Mayor Steven Reed of Montgomery, Alabama, is in hot water with Black constituents after being caught on tape dismissing them in a profanity-laden string of comments. Reed, the city’s first Black mayor, appears to state his preference for white support and money over Black constituents. Now, the mayor apologizes but claims the recordings were made and released maliciously as part of a shakedown against him.

On the leaked recordings, Reed said, “I can come smile,” but “I don’t f**king have to do no goddamn work” to get the Black vote because he “will always get 35-45% of the white vote.” He also explained his priorities, saying that if “the white money thinks that you aren’t looking after their s**t, they will take their s**t.”


In additional comments, split between three short audio clips, Reed dismisses the importance of Montgomery’s Maxwell-Gunter Air Force Base and writes off the possibility that “the descendants of Confederate soldiers” would invest in the community’s well-being.

As expected, reactions to Reed’s comments have expressed outrage and disappointment at his remarks. Alan Holmes tweeted, “With friends like Mayor Steven Reed Black folk in his city don’t need enemies.”


I for one am so happy about arrogant politician getting caught on hot mics, ” Dr. Deborah Jenkins said.


He MUST be voted out!” Chad Johnson declared.

Mayor Reed addressed the recording in a Tuesday press conference, claiming the remarks were heavily edited from a phone call and released as part of an “extortion attempt.” According to Reed, the comments come from a conversation in 2020 in the wake of George Floyd’s murder with Montgomery business owner and nonprofit head Charles Lee about ways to “calm the city.” Reed claims Lee used the opportunity to attempt to obtain a $30,000 payment “promised from a previous administration,” WSFA reported. Reed said he was unaware the conversation was being recorded and that Lee later used the call in an extortion attempt, offering to destroy the recording in exchange for money and threatening to ruin Reed’s reputation with Black voters otherwise. Reed said he will be taking legal action against Lee.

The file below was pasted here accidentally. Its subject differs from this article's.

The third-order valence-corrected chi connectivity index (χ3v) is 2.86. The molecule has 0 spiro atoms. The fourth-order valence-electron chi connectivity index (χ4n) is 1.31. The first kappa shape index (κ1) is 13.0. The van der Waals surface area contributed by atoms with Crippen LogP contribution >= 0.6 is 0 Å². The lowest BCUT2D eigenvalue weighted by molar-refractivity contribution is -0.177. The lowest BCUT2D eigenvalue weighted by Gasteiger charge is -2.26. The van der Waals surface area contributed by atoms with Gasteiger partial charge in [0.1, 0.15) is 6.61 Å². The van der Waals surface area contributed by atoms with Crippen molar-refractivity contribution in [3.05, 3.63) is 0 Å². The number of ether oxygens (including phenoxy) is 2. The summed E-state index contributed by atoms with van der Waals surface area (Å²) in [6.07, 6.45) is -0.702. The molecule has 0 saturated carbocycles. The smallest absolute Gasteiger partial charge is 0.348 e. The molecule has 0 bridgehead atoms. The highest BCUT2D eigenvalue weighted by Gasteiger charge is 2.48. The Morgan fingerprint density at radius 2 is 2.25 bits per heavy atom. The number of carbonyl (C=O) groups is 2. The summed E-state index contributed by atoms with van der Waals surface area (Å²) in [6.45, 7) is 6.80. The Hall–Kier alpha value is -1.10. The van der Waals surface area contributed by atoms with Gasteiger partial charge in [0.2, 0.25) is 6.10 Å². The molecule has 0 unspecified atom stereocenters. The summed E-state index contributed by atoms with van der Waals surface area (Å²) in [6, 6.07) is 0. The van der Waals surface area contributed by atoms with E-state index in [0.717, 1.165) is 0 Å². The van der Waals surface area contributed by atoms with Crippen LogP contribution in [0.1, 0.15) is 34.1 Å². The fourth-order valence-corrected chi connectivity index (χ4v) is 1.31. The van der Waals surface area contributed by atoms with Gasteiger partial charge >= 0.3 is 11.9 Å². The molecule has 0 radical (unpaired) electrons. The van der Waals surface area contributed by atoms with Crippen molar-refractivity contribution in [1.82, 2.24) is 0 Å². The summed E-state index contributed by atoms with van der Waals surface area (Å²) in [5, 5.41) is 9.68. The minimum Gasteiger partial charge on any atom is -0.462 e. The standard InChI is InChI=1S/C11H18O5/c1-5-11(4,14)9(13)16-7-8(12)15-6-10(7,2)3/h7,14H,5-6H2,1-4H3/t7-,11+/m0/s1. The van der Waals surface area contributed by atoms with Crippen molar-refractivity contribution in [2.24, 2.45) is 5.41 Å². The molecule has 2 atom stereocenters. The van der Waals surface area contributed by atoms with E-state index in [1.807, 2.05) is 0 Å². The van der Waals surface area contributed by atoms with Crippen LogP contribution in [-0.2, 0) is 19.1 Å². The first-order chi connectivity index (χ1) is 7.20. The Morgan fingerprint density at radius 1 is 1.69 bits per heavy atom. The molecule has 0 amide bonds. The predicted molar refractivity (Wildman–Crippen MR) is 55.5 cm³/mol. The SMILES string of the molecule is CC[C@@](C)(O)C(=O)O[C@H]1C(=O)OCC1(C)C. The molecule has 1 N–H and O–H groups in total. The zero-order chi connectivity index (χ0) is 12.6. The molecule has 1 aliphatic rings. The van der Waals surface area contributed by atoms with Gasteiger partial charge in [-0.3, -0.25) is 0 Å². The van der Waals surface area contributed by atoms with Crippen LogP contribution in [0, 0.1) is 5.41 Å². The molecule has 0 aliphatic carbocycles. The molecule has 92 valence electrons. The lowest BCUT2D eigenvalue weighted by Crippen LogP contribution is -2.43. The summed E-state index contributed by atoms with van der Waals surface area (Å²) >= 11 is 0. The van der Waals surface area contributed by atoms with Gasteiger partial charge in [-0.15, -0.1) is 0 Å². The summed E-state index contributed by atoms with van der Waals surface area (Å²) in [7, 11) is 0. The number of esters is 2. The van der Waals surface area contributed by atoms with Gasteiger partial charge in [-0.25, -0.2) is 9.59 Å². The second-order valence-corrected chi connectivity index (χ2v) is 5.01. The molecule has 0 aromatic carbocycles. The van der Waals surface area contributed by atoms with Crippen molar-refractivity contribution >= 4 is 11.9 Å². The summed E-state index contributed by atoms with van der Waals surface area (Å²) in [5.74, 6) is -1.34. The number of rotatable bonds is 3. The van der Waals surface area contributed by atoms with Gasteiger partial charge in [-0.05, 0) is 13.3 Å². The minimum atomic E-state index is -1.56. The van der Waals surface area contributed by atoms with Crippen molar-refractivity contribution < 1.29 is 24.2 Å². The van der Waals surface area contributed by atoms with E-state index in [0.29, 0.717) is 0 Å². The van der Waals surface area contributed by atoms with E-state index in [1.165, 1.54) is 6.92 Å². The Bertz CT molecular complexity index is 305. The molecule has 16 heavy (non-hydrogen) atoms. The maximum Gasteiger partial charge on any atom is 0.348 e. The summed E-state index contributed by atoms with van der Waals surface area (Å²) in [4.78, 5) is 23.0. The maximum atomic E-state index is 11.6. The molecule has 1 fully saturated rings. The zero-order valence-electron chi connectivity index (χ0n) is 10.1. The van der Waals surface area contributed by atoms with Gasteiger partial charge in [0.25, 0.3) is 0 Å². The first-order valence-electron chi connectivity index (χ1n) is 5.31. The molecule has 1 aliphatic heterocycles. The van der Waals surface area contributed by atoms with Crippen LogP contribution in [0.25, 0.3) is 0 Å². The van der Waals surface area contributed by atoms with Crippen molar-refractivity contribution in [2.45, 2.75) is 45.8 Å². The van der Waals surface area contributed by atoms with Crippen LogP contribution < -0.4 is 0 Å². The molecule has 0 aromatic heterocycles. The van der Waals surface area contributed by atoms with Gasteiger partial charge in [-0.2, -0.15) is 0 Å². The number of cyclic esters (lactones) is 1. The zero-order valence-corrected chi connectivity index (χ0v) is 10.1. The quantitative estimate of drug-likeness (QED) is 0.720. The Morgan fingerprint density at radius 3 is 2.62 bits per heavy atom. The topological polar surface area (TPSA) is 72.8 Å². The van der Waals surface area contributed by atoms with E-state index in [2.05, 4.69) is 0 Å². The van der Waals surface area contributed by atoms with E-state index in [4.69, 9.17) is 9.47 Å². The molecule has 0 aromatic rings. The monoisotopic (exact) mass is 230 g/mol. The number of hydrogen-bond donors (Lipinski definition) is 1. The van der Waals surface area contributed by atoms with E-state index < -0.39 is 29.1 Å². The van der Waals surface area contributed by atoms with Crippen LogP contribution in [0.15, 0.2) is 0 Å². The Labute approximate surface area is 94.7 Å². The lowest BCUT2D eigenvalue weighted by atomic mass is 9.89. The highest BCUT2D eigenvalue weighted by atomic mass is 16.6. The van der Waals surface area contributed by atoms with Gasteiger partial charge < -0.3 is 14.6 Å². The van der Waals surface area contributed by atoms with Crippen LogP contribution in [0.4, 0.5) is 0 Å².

The Montgomery Advertiser reported that Lee stated he was in the room when Reed made the comments, but he denied making or posting the audio recording. 

“I’ve never heard none of this stuff before in my life,” Lee told reporters Tuesday night when asked about his alleged attempt to extort money from the mayor. 

“I would never shake nobody down for no $30,000,” Lee added. 

Lee told WSFA, “People going to hear all the stuff on the tape. And I’m sure it’s going to all come out someday or whatever.” Defending himself, Lee said the full audio of the conversation would show “I’ve always been fighting for this community.”

As Reed and Lee tell different stories about the leaked recordings, Montgomery citizens will continue to decide what to believe about this incident. More content from the phone call could shed additional light on this scandal. But, regardless of what happens from here, Reed will likely remain under scrutiny for some time, especially in the eyes of the Black voters that he appears to blow off vulgarly.